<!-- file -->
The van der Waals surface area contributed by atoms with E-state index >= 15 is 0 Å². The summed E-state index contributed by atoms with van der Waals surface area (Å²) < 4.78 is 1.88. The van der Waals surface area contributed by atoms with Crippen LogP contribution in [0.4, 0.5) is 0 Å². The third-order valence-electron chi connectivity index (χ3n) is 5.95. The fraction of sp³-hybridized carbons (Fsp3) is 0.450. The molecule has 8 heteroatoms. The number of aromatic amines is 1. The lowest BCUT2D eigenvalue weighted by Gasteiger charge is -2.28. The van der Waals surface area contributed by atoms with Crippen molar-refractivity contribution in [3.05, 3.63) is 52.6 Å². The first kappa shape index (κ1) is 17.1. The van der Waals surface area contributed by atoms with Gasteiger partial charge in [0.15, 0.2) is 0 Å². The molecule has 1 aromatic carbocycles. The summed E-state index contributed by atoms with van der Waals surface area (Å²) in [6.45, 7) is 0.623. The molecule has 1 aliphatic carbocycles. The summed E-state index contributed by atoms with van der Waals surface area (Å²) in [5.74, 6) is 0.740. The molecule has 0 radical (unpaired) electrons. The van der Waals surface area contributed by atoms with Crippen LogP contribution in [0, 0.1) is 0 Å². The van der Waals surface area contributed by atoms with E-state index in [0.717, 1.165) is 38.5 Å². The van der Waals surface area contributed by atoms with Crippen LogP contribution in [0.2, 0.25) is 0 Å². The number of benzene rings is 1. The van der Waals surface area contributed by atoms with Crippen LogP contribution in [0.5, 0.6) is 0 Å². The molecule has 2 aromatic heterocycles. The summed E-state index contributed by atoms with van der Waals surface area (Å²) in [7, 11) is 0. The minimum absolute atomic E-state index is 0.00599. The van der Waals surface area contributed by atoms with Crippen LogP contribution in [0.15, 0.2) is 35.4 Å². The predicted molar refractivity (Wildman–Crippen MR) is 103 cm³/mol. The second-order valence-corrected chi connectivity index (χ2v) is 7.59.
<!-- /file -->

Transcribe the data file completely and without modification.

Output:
The van der Waals surface area contributed by atoms with E-state index >= 15 is 0 Å². The summed E-state index contributed by atoms with van der Waals surface area (Å²) < 4.78 is 1.88. The van der Waals surface area contributed by atoms with Crippen LogP contribution in [0.4, 0.5) is 0 Å². The third-order valence-electron chi connectivity index (χ3n) is 5.95. The fraction of sp³-hybridized carbons (Fsp3) is 0.450. The molecule has 8 heteroatoms. The number of aromatic amines is 1. The lowest BCUT2D eigenvalue weighted by Gasteiger charge is -2.28. The van der Waals surface area contributed by atoms with Crippen molar-refractivity contribution in [3.05, 3.63) is 52.6 Å². The first kappa shape index (κ1) is 17.1. The van der Waals surface area contributed by atoms with Gasteiger partial charge in [0.15, 0.2) is 0 Å². The molecule has 1 aromatic carbocycles. The summed E-state index contributed by atoms with van der Waals surface area (Å²) in [6.45, 7) is 0.623. The molecule has 1 aliphatic carbocycles. The summed E-state index contributed by atoms with van der Waals surface area (Å²) in [5.74, 6) is 0.740. The molecule has 0 radical (unpaired) electrons. The van der Waals surface area contributed by atoms with Crippen LogP contribution in [0, 0.1) is 0 Å². The van der Waals surface area contributed by atoms with E-state index in [0.717, 1.165) is 38.5 Å². The van der Waals surface area contributed by atoms with Crippen LogP contribution in [0.2, 0.25) is 0 Å². The number of benzene rings is 1. The van der Waals surface area contributed by atoms with Crippen LogP contribution in [0.5, 0.6) is 0 Å². The molecule has 2 aromatic heterocycles. The summed E-state index contributed by atoms with van der Waals surface area (Å²) in [7, 11) is 0. The minimum absolute atomic E-state index is 0.00599. The van der Waals surface area contributed by atoms with Crippen LogP contribution in [0.15, 0.2) is 35.4 Å². The predicted molar refractivity (Wildman–Crippen MR) is 103 cm³/mol. The second-order valence-corrected chi connectivity index (χ2v) is 7.59.